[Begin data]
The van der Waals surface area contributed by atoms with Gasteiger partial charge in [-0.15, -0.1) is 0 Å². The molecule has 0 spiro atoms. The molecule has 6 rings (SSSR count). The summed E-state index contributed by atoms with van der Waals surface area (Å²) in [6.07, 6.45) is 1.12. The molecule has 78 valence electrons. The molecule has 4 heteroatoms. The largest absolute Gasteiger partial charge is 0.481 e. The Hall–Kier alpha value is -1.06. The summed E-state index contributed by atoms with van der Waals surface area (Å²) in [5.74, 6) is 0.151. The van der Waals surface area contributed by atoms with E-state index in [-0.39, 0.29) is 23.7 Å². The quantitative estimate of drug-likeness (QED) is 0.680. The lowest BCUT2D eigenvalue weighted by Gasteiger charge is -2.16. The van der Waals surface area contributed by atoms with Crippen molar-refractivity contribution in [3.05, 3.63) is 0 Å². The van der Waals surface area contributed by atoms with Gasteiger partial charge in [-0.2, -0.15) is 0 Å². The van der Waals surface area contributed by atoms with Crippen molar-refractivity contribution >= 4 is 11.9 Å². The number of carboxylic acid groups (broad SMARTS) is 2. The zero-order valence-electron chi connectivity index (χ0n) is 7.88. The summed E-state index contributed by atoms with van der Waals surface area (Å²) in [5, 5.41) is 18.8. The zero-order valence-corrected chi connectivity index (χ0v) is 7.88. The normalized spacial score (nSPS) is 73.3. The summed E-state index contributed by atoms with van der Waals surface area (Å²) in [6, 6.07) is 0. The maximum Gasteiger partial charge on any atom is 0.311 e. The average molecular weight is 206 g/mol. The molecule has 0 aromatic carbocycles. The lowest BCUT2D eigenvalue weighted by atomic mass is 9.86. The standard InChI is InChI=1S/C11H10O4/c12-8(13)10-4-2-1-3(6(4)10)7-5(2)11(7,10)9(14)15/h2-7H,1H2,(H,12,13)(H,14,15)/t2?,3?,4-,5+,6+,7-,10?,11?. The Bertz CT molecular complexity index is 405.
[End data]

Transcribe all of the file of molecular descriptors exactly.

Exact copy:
The van der Waals surface area contributed by atoms with Gasteiger partial charge in [-0.15, -0.1) is 0 Å². The molecule has 0 spiro atoms. The molecule has 6 rings (SSSR count). The summed E-state index contributed by atoms with van der Waals surface area (Å²) in [6.07, 6.45) is 1.12. The molecule has 78 valence electrons. The molecule has 4 heteroatoms. The largest absolute Gasteiger partial charge is 0.481 e. The Hall–Kier alpha value is -1.06. The summed E-state index contributed by atoms with van der Waals surface area (Å²) in [5.74, 6) is 0.151. The van der Waals surface area contributed by atoms with E-state index in [-0.39, 0.29) is 23.7 Å². The quantitative estimate of drug-likeness (QED) is 0.680. The lowest BCUT2D eigenvalue weighted by Gasteiger charge is -2.16. The van der Waals surface area contributed by atoms with Crippen molar-refractivity contribution in [3.05, 3.63) is 0 Å². The van der Waals surface area contributed by atoms with Gasteiger partial charge in [-0.2, -0.15) is 0 Å². The van der Waals surface area contributed by atoms with Crippen molar-refractivity contribution >= 4 is 11.9 Å². The number of carboxylic acid groups (broad SMARTS) is 2. The zero-order valence-electron chi connectivity index (χ0n) is 7.88. The summed E-state index contributed by atoms with van der Waals surface area (Å²) in [5, 5.41) is 18.8. The zero-order valence-corrected chi connectivity index (χ0v) is 7.88. The normalized spacial score (nSPS) is 73.3. The summed E-state index contributed by atoms with van der Waals surface area (Å²) in [6, 6.07) is 0. The maximum Gasteiger partial charge on any atom is 0.311 e. The average molecular weight is 206 g/mol. The molecule has 0 aromatic carbocycles. The lowest BCUT2D eigenvalue weighted by atomic mass is 9.86. The standard InChI is InChI=1S/C11H10O4/c12-8(13)10-4-2-1-3(6(4)10)7-5(2)11(7,10)9(14)15/h2-7H,1H2,(H,12,13)(H,14,15)/t2?,3?,4-,5+,6+,7-,10?,11?. The Bertz CT molecular complexity index is 405.